The other characters, as usual, have their own lives that suck you in, gut none are really as interesting as Nicholas.  It’s worth the watch.  Of course, it only took me 12 years to finally get around to it, but what the heck.  Better late than never.

UPDATE:  I’m nearly done with Season 3.  I’m going to miss this series.  The best episode – when Nick and Lulu fight and then he finally…yes, finally, grabs her in the heat of passion and kisses Lulu after they both yell at each other, “screw you!”  Priceless.

LAST UPDATE:   The series finale was a huge disappointment to me.  The writers could have done a wonderful job ending the series with a decent closure. Instead they focused upon a sub-plot regarding capital punishment that took up too much time from the lives of Nick, Lulu, his father, and Alvin.  

I wanted to kill the writers of the show.  Okay, I get that all things come to an end, but not giving Nick and Lulu a happily ever-after relationship really disappointed the hell out of me. You are led to believe their relationship is healed, and suddenly Lulu turns cold toward him when he’s finally come to a place of responsibility and healing. 

Nick has bent over backwards to heal their relationship, care for their baby, purchase her a house, set up a trust fund, and go to counseling.  Everything she asked for, he did.  The woman had too much control over his life and heart and gave him nothing in return but pain and rejection. I wanted to slap Lulu in the hospital bed for not loving Nick, when it’s clear that all the viewers fall in love with his repentant character.  I’m not sure if the writers knew that the season was not being renewed or not when it was written, but if they did….badly done…badly done.  I got the impression they really didn’t care to end it on a high note.

To The Ends of the Earth (BBC Television Series 2005)

3 Kernels

BBC Television Series
Stars: Benedict Cumberbatch, Sam Neill, Jared Harris, Victoria Hamilton, Others

Let me preface this review by saying I had a keen interest in watching this film. One of my English ancestors (2nd great uncle) left northern England and sailed to Australia in the early 1800’s to make a new life for his family. Through ancestry research, I’ve found new relatives in Australia and New Zealand who are decedents and pictures of the graves of the brave family travelers. So, of course, I had a great interest in what it would be like on a ship sailing to the ends of the earth from top to bottom.

After seeing such stars as Benedict Cumberbatch, Sam Neill, Jared Harris, Victoria Hamilton, in the series, I had hoped to be in for a treat about life on a ship, the English separation of class, and the various interactions of the voyagers seeking out a new life elsewhere. Frankly, as the story unfolded with each of its main themes for the three episodes, I wasn’t as impressed as I had hoped to be in the substance of the series. Nevertheless, life on the ship was an eye-opening experience from Edmund Talbot’s first response upon entering the lower deck, “What is that smell?”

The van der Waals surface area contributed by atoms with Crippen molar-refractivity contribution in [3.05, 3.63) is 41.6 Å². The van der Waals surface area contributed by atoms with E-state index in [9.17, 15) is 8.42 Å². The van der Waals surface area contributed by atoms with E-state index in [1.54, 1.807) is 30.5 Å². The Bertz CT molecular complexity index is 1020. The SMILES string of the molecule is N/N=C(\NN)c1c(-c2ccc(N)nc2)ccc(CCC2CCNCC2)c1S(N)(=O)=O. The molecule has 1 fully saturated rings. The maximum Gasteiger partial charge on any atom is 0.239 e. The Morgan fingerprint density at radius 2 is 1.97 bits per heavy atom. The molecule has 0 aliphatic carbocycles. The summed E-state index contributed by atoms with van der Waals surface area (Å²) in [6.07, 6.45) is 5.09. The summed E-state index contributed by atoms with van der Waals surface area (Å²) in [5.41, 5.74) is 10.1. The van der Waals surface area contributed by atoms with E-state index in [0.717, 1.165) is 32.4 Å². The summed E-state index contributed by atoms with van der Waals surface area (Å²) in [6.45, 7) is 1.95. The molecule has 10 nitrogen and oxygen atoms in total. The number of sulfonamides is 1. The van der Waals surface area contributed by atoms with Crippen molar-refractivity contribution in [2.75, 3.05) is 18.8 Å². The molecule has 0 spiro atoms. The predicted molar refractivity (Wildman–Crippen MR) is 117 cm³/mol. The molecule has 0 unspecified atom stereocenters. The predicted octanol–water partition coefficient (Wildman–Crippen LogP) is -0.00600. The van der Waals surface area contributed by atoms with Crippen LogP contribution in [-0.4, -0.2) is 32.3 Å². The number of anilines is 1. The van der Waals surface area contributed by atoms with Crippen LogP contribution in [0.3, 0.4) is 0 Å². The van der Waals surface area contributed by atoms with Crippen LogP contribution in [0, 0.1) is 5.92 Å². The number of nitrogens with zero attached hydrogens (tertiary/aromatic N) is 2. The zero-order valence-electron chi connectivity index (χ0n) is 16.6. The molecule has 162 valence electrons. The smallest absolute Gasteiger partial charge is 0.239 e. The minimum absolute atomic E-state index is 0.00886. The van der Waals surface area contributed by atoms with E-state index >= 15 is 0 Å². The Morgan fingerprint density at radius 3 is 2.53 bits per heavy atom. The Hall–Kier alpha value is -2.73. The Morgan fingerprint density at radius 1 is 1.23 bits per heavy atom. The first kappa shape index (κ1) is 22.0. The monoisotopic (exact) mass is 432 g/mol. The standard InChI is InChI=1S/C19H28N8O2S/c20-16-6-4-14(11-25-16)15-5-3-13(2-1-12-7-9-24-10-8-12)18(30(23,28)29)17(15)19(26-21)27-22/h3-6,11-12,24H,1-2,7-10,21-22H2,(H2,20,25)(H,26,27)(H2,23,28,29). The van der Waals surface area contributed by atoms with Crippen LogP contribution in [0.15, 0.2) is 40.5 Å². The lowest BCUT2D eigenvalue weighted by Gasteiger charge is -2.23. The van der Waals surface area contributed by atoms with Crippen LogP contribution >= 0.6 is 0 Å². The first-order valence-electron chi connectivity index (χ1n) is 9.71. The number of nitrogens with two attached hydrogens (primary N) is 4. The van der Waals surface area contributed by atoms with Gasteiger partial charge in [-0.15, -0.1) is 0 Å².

I can only imagine what it was like for passengers throwing up from the tossing and turning, riveted with fear of the possibility of meeting a French war ship during the voyage, or stormy weather that takes water onto the ship and threatens the old converted battleship from sinking to the depths of the ocean. My ancestors were not aristocrats, so as tiny as the little private cabins some were given, I have no doubt they were in the dark holes of the ship shoved in like rats for most of the voyage. Frankly, we think some have it hard on cruise ships that have problems today. Let’s face it, we have no idea of the life of the poor and what they endured while those with titles received the small benefits of status.

Benedict was quite good, I thought, as he acted his voyage of travel and character realization. The long trip and Talbot’s actions to various situations serve to open his eyes to some questionable traits that cause him shame. The film is tag lined, after all, as “An epic journey of self discovery.”

Jared Harris, who I recently saw hang himself in Mad Men, was alive and well as the captain of the ship. He played a great seasoned sailor, as well as those who portrayed the crew. The other characters from a vicar to various individuals have their own side stories, personalities, and quirks.

Unfortunately, for me, I did not think it was a five-star wonder, but more of an eye opening voyage to what individuals endured traveling the stormy seas from the ends of the earth to get to a new world. For me a meaningful story leaves a lasting impression, and the only thing I felt impressed with was life on the ship and not the interactions and occurrences in the lives of the characters themselves.

There are instances of immorality that may shock some, but it’s no different than portrayed in movies of the 21st century. It’s probably surprising because audiences may not wish to believe people were as indecent in that time period. Human nature is human nature regardless of the era.

On top of the rest, I wondered how they filmed the scenes from watching the travelers tilt from one side to the other, while being jarred around on several occasions, or what ship they used for the movie. If it had been me, I would have been barfing with the rest of them. Perhaps the camera men were heaving over the side as well if they were on the open sea.

Now you know the scoop, so if the experience of traveling abroad in such a fashion interests you, it’s worth the watch. It’s currently on Netflix.